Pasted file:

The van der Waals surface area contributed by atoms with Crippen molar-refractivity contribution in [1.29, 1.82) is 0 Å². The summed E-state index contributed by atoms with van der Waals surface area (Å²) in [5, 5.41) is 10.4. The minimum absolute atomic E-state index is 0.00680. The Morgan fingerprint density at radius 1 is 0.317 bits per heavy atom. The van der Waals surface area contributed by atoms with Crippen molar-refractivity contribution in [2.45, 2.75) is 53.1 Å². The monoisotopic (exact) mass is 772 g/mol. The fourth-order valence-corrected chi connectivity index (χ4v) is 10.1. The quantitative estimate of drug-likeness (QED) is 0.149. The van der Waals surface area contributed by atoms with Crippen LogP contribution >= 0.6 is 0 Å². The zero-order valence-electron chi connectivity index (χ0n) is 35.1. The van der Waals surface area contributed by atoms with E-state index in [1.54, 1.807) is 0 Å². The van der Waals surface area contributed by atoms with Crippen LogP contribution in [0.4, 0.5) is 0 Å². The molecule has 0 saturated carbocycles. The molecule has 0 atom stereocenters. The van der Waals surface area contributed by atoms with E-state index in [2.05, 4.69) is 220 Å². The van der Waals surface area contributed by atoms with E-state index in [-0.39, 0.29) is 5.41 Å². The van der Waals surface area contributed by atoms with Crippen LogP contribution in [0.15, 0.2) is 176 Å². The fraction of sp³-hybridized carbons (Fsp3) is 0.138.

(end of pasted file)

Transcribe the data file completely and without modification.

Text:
The van der Waals surface area contributed by atoms with Crippen molar-refractivity contribution in [1.29, 1.82) is 0 Å². The summed E-state index contributed by atoms with van der Waals surface area (Å²) in [5, 5.41) is 10.4. The minimum absolute atomic E-state index is 0.00680. The Morgan fingerprint density at radius 1 is 0.317 bits per heavy atom. The van der Waals surface area contributed by atoms with Crippen molar-refractivity contribution in [2.45, 2.75) is 53.1 Å². The monoisotopic (exact) mass is 772 g/mol. The fourth-order valence-corrected chi connectivity index (χ4v) is 10.1. The quantitative estimate of drug-likeness (QED) is 0.149. The van der Waals surface area contributed by atoms with Crippen LogP contribution >= 0.6 is 0 Å². The zero-order valence-electron chi connectivity index (χ0n) is 35.1. The van der Waals surface area contributed by atoms with E-state index in [1.54, 1.807) is 0 Å². The van der Waals surface area contributed by atoms with Crippen LogP contribution in [0.4, 0.5) is 0 Å². The molecule has 0 saturated carbocycles. The molecule has 0 atom stereocenters. The van der Waals surface area contributed by atoms with E-state index in [2.05, 4.69) is 220 Å². The van der Waals surface area contributed by atoms with E-state index in [-0.39, 0.29) is 5.41 Å². The van der Waals surface area contributed by atoms with Crippen LogP contribution in [0.15, 0.2) is 176 Å². The fraction of sp³-hybridized carbons (Fsp3) is 0.138.